• Handcrafted Hawaiian shirts
  • Konane Board
  • Ka’u Coffee
  • Hawaiian Rainforest Gift Pack
  • Wooden Walking Sticks

And more!!! Come check it out in the dining hall stage area.

DLNR and NOAA Fisheries Ask Public’s Help to Protect Hawaiian Spinner Dolphins

The Hawai‘i Department of Land and Natural Resources (DLNR) and NOAA’s National Marine Fisheries Service (NOAA Fisheries) are advising people to be “dolphin smart.”To avoid potential harassment of spinner dolphins, ocean and beach goers should keep the recommended distance of 150 feet (50 yards) when observing dolphins in the wild. Hawaiian spinner dolphins move near shore into bays and coves during the day to rest, care for their young, and avoid predators. During this time it is important not to disturb them as these activities are critical to their survival. At night they move offshore to feed.

Dolphin Smart

“It is tempting to approach and interact with these animals; however, research has shown that these interactions can interfere with their natural behavior and could have population-wide effects,”said William J. Aila, Jr., DLNR chairperson.

NOAA Fisheries Regional Administrator Michael Tosatto added: “Close interactions with the dolphins are not only potentially harmful to them, but can lead to harassment, which is illegal. By following the responsible viewing guidelines, we can limit the impacts our activities may have on the animals.”

Spinner dolphins are named for their unique behavior of leaping out of the water and spinning in the air. These social animals travel in groups of 10, 100 or more and are believed to live over 20 years.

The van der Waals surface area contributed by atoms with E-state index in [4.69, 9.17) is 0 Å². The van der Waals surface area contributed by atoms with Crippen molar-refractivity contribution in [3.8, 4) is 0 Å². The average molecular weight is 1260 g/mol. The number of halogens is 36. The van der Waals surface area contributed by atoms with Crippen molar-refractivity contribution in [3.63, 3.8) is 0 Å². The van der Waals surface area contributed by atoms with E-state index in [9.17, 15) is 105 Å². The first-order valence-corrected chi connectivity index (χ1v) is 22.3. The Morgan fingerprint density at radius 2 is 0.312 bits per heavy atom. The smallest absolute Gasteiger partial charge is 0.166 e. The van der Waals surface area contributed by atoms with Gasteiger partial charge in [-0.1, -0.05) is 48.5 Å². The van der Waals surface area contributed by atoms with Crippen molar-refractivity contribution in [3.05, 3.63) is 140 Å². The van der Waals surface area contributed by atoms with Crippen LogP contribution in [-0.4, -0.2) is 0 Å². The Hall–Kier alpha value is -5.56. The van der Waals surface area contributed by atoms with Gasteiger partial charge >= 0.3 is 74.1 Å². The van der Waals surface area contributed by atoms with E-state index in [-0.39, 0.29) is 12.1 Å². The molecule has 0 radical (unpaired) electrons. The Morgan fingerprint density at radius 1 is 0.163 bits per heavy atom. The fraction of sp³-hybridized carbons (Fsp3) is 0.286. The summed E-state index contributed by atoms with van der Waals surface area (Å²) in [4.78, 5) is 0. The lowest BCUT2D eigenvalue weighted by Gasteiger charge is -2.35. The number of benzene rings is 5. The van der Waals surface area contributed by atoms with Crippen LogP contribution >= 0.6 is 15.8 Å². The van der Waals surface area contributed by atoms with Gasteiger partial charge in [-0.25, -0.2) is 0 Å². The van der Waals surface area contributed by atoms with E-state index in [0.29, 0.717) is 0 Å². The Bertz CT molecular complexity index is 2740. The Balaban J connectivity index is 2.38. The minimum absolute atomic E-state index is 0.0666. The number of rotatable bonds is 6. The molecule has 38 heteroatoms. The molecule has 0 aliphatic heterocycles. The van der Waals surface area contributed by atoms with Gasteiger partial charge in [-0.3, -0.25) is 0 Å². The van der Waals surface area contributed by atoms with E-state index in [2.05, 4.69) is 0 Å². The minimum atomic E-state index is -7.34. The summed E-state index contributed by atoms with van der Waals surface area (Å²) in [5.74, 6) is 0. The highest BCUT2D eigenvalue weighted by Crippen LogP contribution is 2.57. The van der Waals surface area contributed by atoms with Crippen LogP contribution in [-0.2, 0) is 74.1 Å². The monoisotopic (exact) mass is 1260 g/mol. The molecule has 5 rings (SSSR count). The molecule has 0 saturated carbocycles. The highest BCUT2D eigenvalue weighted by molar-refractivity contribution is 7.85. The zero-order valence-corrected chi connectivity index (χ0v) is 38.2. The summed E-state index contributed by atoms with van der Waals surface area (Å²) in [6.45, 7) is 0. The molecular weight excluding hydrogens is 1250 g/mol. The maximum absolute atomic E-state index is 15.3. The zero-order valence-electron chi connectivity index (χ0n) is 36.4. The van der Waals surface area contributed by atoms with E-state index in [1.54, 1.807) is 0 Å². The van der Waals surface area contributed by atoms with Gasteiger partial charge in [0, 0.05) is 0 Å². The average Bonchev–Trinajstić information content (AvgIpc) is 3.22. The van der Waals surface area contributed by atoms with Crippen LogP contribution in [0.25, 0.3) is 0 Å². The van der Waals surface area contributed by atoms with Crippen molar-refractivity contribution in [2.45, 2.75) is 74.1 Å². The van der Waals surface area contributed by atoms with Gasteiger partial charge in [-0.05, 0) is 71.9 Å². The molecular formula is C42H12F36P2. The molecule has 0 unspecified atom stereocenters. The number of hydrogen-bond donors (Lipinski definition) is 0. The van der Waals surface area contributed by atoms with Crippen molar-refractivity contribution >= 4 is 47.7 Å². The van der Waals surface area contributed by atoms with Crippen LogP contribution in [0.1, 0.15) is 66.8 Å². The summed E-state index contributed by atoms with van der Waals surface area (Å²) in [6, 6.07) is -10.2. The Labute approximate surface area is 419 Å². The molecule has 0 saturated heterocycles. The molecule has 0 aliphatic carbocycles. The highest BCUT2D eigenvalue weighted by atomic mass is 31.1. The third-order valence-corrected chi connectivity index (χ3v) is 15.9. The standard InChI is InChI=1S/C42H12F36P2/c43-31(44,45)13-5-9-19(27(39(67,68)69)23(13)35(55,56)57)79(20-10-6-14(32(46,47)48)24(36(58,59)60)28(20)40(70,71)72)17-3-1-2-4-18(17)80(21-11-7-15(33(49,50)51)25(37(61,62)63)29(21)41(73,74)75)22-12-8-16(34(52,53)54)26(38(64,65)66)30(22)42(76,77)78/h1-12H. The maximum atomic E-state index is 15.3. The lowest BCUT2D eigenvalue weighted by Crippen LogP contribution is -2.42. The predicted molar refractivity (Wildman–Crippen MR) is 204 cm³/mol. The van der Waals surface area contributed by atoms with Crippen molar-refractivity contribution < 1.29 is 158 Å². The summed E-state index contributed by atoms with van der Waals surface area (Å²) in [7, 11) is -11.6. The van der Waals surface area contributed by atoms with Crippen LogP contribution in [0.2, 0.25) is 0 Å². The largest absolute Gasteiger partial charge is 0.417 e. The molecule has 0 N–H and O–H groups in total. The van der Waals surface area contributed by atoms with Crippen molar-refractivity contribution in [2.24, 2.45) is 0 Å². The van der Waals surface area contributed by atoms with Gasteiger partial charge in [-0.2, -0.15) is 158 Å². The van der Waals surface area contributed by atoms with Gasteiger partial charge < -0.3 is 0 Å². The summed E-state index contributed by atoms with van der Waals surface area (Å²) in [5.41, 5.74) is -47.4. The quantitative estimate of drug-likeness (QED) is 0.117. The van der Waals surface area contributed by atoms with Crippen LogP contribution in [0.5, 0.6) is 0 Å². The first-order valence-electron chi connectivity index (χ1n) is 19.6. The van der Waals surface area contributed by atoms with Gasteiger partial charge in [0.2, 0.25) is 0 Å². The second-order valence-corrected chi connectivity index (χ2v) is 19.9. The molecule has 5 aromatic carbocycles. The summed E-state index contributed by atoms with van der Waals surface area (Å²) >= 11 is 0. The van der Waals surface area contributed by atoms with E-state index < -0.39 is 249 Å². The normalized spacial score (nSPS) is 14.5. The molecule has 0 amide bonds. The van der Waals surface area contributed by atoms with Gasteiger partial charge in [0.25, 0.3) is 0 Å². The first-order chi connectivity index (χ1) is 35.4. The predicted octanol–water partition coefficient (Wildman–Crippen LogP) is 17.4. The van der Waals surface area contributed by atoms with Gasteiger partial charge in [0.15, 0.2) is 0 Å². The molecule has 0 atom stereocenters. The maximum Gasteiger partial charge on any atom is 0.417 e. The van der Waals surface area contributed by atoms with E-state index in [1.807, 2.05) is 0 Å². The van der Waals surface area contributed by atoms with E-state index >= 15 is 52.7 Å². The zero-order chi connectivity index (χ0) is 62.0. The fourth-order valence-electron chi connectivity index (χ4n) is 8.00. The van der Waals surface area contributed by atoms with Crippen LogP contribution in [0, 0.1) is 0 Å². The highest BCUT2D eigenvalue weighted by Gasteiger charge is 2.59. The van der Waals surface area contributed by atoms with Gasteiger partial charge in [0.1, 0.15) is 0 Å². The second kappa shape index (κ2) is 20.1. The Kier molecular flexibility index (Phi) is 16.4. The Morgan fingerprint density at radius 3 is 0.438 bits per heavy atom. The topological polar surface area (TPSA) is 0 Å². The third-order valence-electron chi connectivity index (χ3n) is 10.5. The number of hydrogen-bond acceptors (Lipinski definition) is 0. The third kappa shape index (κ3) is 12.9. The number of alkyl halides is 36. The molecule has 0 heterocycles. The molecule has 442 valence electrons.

They are protected under the Marine Mammal Protection Act (MMPA), which prohibits the “take”of marine mammals. “Take”means to harass, hunt, capture, or kill, or attempt to harass, hunt, capture, or kill any marine mammal.

DLNR and NOAA Fisheries encourage all ocean users to follow Dolphin SMART guidelines, which are:

  • Stay at least 50 yards from dolphins
  • Move away cautiously if dolphins show signs of disturbance
  • Always put your engine in neutral when dolphins are near
  • Refrain from feeding, touching, or swimming with wild dolphins
  • Teach others to be Dolphin SMART

The Dolphin SMART program recognizes commercial tour operators that voluntarily adhere to responsible guidelines. For more information and a list of approved businesses, visit www.dolphinsmart.org.

Report any violations of the MMPA to NOAA Fisheries’Enforcement Hotline at 1-800-853-1964.

Kupuna Talk-Story Night Offered

The County of Hawai‘i Department of Parks and Recreation cordially invites the public to a “Kupuna Talk-Story Night: Perpetuating the Art of Storytelling” event at 5:30 p.m. Friday, February 28, at Waiākea-Uka Park in Hilo.

countylogo

Noted kupuna will share their first-hand stories of old Hawai‘i. Admission is free. Families and individuals of all ages are welcome.

Waiākea-Uka Park is located at 1200 Ainaola Drive and includes Stanley Costales Gymnasium. The talk-story session will be held on the gym’s lanai.

For more details, please call Mark Osorio at 959-9474.